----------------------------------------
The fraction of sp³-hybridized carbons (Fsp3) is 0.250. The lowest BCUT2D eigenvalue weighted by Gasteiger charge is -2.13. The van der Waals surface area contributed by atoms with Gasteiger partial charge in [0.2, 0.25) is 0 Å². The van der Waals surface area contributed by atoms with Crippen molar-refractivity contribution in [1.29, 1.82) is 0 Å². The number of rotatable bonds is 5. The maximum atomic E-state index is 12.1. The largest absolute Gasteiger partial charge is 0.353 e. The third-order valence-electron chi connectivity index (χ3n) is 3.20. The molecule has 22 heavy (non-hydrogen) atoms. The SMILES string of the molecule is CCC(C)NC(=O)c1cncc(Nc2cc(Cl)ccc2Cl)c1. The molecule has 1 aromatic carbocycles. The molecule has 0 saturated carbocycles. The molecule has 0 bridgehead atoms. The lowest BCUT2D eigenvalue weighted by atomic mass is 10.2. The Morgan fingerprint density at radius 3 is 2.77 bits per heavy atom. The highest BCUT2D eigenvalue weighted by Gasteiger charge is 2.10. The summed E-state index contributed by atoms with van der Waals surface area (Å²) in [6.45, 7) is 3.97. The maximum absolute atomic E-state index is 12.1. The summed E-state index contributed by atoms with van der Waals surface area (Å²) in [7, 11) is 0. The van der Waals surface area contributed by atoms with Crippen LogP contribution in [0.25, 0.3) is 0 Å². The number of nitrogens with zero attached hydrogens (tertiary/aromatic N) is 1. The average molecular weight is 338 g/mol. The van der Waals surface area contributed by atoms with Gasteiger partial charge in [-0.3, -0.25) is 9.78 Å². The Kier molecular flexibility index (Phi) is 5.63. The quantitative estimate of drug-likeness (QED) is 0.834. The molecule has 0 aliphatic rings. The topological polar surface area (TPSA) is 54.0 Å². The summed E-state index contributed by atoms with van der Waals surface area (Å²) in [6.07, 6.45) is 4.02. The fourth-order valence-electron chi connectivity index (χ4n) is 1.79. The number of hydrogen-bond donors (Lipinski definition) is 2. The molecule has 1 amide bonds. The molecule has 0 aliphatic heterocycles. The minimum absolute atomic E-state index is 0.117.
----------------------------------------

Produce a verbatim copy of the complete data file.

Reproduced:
The fraction of sp³-hybridized carbons (Fsp3) is 0.250. The lowest BCUT2D eigenvalue weighted by Gasteiger charge is -2.13. The van der Waals surface area contributed by atoms with Gasteiger partial charge in [0.2, 0.25) is 0 Å². The van der Waals surface area contributed by atoms with Crippen molar-refractivity contribution in [1.29, 1.82) is 0 Å². The number of rotatable bonds is 5. The maximum atomic E-state index is 12.1. The largest absolute Gasteiger partial charge is 0.353 e. The third-order valence-electron chi connectivity index (χ3n) is 3.20. The molecule has 22 heavy (non-hydrogen) atoms. The SMILES string of the molecule is CCC(C)NC(=O)c1cncc(Nc2cc(Cl)ccc2Cl)c1. The molecule has 1 aromatic carbocycles. The molecule has 0 saturated carbocycles. The molecule has 0 bridgehead atoms. The lowest BCUT2D eigenvalue weighted by atomic mass is 10.2. The Morgan fingerprint density at radius 3 is 2.77 bits per heavy atom. The highest BCUT2D eigenvalue weighted by Gasteiger charge is 2.10. The summed E-state index contributed by atoms with van der Waals surface area (Å²) in [6.45, 7) is 3.97. The maximum absolute atomic E-state index is 12.1. The summed E-state index contributed by atoms with van der Waals surface area (Å²) in [7, 11) is 0. The van der Waals surface area contributed by atoms with Crippen LogP contribution in [0.25, 0.3) is 0 Å². The number of nitrogens with zero attached hydrogens (tertiary/aromatic N) is 1. The average molecular weight is 338 g/mol. The van der Waals surface area contributed by atoms with Gasteiger partial charge in [-0.3, -0.25) is 9.78 Å². The Kier molecular flexibility index (Phi) is 5.63. The quantitative estimate of drug-likeness (QED) is 0.834. The molecule has 0 aliphatic rings. The topological polar surface area (TPSA) is 54.0 Å². The summed E-state index contributed by atoms with van der Waals surface area (Å²) in [6.07, 6.45) is 4.02. The fourth-order valence-electron chi connectivity index (χ4n) is 1.79. The number of hydrogen-bond donors (Lipinski definition) is 2. The molecule has 1 amide bonds. The molecule has 0 aliphatic heterocycles. The minimum absolute atomic E-state index is 0.117.